License

By Lia Kopin-Green
/
September 8, 2022

What is a License?

In intellectual property law, a license allows individuals or businesses to use another entity’s IP rights, in exchange for a fee, a royalty, or both. Without a licensing agreement in place, using someone else’s intellectual property without their permission can result in an infringement claim.

Companies are often able to generate a powerful stream of revenue from licensing intellectual property since some entities are willing to spend a lot of money to use another person’s intellectual property. Moreover, licensing allows businesses to expand their operations geographically, settle infringement claims, and sell certain aspects of the business while retaining their own IP rights. Licensing differs from assignment, which involves the full transfer of IP rights to another party.

Key Takeaways

  • Intellectual property licenses allow individuals or businesses to use another party’s intellectual property rights in exchange for monetary value.
  • Most types of intellectual property can be licensed, including copyrights, patents, trademarks, and trade secrets.
  • In licensing, the original owner of the intellectual property retains their rights, unlike in assignment.

Intellectual Property Licensing Agreements

Using someone else's IP rights requires a license, which is obtained by signing an intellectual property licensing agreement. This agreement is signed by both the IP owner (the licensor) and the party using the owner’s IP rights (the licensee). The contract typically stipulates the type of licensing arrangement agreed upon by the two parties as well as the terms of usage and the way in which the licensor will be compensated. Licensing agreements may also include the specific time period in which the licensee can use the rights, geographical regions within which the licensee may use the rights and other important limitations.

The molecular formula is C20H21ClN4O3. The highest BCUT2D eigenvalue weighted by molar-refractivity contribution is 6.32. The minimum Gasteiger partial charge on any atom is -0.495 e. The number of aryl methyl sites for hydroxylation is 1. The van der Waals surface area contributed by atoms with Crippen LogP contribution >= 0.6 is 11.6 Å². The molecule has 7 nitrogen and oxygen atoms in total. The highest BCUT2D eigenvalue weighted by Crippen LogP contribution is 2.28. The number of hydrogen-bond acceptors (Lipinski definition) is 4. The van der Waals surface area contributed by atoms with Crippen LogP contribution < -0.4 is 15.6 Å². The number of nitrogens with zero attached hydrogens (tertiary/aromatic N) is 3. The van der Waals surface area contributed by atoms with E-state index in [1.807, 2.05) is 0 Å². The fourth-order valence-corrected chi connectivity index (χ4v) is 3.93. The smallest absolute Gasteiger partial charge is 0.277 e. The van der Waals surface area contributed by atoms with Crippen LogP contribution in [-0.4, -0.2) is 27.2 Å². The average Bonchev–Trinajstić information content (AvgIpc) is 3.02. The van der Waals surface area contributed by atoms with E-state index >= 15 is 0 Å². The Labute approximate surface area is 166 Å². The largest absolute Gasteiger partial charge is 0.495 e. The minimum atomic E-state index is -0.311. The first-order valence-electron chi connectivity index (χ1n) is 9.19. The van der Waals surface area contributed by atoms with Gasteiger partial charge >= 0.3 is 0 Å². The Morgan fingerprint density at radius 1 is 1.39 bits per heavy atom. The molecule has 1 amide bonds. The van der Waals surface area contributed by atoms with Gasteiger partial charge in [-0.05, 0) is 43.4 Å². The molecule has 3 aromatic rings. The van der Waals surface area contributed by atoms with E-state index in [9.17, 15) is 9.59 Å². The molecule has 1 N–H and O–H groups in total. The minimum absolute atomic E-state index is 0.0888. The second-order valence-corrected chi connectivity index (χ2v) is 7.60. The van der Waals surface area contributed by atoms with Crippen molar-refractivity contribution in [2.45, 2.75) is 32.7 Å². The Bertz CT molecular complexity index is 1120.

As an example, let's take a closer look at Netflix. This well-known entertainment company uses intellectual property licensing agreements frequently. Movie production companies may enter into a licensing agreement with Netflix that allows the streaming service to feature their movie for a certain amount of time. In return, the movie production company may receive royalties from Netflix.

Licensing Agreement Royalties

Licensing agreement compensation can be paid out in a number of ways, such as a lump sum, recurring fees or royalties. In relation to IP law, royalties are defined as legally-enforced payments made to an individual or business for the use of their intellectual property. Royalty payments are typically calculated by subtracting a percentage of the gross or net revenues obtained from the use of the intellectual property. Nonetheless, the exact guidelines for royalties are usually decided on a case-by-case basis. 

In a valid licensing agreement, royalty rates must be willingly executed. Simply put, the agreement must not be forced and benefit both parties involved. 

Bottom Line

Intellectual property licenses agreements are the perfect solution to anyone who wants to legally use the IP rights of another individual or business. These contracts often benefit both the licensor and the licensee. When drafting a licensing agreement, you should always consult an IP lawyer to ensure that the contract is completed correctly. Even the smallest mistakes in the agreement can have serious consequences on your business.

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